In June 1917 Hugh de Fellenberg Montgomery, the leading South Tyrone Unionist, advised that his party’s delegation to the Irish Convention, which held its first meeting at Trinity College, Dublin, on July 25, should consist of ‘two or three men of first-rate ability with a wide as well as practical knowledge of industry and commerce who will be able to flatten out clever, plausible gasbags like the Roman Catholic bishop of Ross, Father Finlay and AE who pose as “economists”. The rest of our men should, I think, be chosen for character’.
By Gordon Lucy
Hugh McDowell Pollock met both criteria.
Horace Plunkett, the chairman of the convention, thought Pollock ‘an extremely able exponent of the views of himself and his business associates in Belfast’ but that ‘he had no special gift for appreciating other points of view’. In doing so, Plunkett greatly underestimated Plunkett’s capacity for empathy.
Both Hugh McDowell Pollock’s parents were Ulster-Scots. James Pollock was a master mariner. His mother was Eliza McDowell.
Born and educated in Bangor, he served a shipbroking apprenticeship before embarking on career in which he would become Northern Ireland’s most highly respected and successful businessman.
He was the managing director of a flour merchants, the largest such enterprise in Ireland, and a director of the ropeworks and an insurance company. He had been a Belfast Harbour Commissioner from 1900 to 1921 and was President of Belfast Chamber of Commerce from 1917 to 1918.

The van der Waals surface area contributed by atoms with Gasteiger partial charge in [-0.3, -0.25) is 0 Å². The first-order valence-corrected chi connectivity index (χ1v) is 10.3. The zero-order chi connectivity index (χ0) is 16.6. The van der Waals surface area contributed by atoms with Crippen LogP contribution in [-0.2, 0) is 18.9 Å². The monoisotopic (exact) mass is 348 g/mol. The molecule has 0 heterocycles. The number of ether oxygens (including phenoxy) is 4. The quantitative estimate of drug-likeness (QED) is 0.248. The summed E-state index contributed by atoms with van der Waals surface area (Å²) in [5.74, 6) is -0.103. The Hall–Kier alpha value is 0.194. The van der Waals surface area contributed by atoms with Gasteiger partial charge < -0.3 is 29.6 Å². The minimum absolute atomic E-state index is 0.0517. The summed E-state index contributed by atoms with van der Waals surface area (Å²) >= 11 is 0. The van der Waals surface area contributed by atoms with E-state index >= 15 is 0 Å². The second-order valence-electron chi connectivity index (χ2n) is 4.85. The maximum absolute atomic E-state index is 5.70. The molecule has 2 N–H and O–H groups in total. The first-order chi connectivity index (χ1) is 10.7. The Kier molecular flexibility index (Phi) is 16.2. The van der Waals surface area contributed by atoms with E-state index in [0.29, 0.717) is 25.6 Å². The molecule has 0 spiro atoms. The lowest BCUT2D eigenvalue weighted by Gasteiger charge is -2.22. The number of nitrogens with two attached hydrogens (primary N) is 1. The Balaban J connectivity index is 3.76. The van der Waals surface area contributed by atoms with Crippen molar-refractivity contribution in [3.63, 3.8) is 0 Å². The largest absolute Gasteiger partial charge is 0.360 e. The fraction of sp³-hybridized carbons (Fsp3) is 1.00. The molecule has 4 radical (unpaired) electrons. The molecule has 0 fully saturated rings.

His business acumen resulted in his appointment in 1917 as director of wheat supplies under the food controller for the north of Ireland.
As a member of the Irish Convention, his mastery of Anglo-Irish financial complexities earned him respect and nomination to the convention’s inner committee of nine. In 1918 he was appointed chairman of the Ulster committee of the Ministry of Labour, a post he held until 1921, and during these years he also became president of the Belfast Harbour Commission. (In 1933 the Harbour Commission named the new Pollock Dock and basin after him.)
With the establishment of Northern Ireland, Pollock was an obvious candidate (apart from his age) for the new Parliament and membership of the Cabinet.
Between 1921 and 1929 he was one of the MPs for South Belfast and, after the abolition of proportional representation, the MP for Windsor.
Being a man fully attune to the commercial and business life of Ulster and its needs, Sir James Craig appointed him minister of finance and deputy premier, appointments he retained until his death.
At the time of his appointment, he was 69. He was Finance Minister lor 16 years and presented 14 Budgets, a record for British statesman. In each there was a surplus – something which would not necessarily be regarded as a virtue these days.
A pre-Keynesian (‘The General Theory of Employment, Interest and Money’, the classic text, only appeared in 1936), Pollock was an orthodox liberal with a strong preference for self-reliance and book-balancing and high standards of integrity and probity.